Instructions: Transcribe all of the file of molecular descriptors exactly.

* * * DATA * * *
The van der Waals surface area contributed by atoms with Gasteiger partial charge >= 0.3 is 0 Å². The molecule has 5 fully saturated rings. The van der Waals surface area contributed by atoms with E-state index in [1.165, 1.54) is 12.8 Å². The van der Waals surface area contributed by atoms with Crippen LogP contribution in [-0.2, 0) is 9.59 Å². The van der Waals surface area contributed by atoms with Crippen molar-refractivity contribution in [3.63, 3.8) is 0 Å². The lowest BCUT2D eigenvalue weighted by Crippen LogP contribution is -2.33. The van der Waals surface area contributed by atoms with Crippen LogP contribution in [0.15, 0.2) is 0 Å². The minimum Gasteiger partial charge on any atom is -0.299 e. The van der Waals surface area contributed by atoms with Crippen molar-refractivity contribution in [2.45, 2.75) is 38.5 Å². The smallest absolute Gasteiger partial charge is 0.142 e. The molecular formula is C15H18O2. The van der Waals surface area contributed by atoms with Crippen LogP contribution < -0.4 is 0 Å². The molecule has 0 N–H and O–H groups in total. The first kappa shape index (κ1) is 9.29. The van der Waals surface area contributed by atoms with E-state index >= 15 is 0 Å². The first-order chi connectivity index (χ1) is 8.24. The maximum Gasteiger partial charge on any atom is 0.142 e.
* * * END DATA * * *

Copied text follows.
The van der Waals surface area contributed by atoms with Gasteiger partial charge >= 0.3 is 0 Å². The molecule has 5 fully saturated rings. The van der Waals surface area contributed by atoms with E-state index in [1.165, 1.54) is 12.8 Å². The van der Waals surface area contributed by atoms with Crippen LogP contribution in [-0.2, 0) is 9.59 Å². The van der Waals surface area contributed by atoms with Crippen molar-refractivity contribution in [3.63, 3.8) is 0 Å². The lowest BCUT2D eigenvalue weighted by Crippen LogP contribution is -2.33. The van der Waals surface area contributed by atoms with Crippen LogP contribution in [0.15, 0.2) is 0 Å². The minimum Gasteiger partial charge on any atom is -0.299 e. The van der Waals surface area contributed by atoms with Crippen molar-refractivity contribution in [2.45, 2.75) is 38.5 Å². The smallest absolute Gasteiger partial charge is 0.142 e. The molecular formula is C15H18O2. The van der Waals surface area contributed by atoms with Crippen LogP contribution < -0.4 is 0 Å². The molecule has 0 N–H and O–H groups in total. The first kappa shape index (κ1) is 9.29. The van der Waals surface area contributed by atoms with E-state index >= 15 is 0 Å². The first-order chi connectivity index (χ1) is 8.24. The maximum Gasteiger partial charge on any atom is 0.142 e.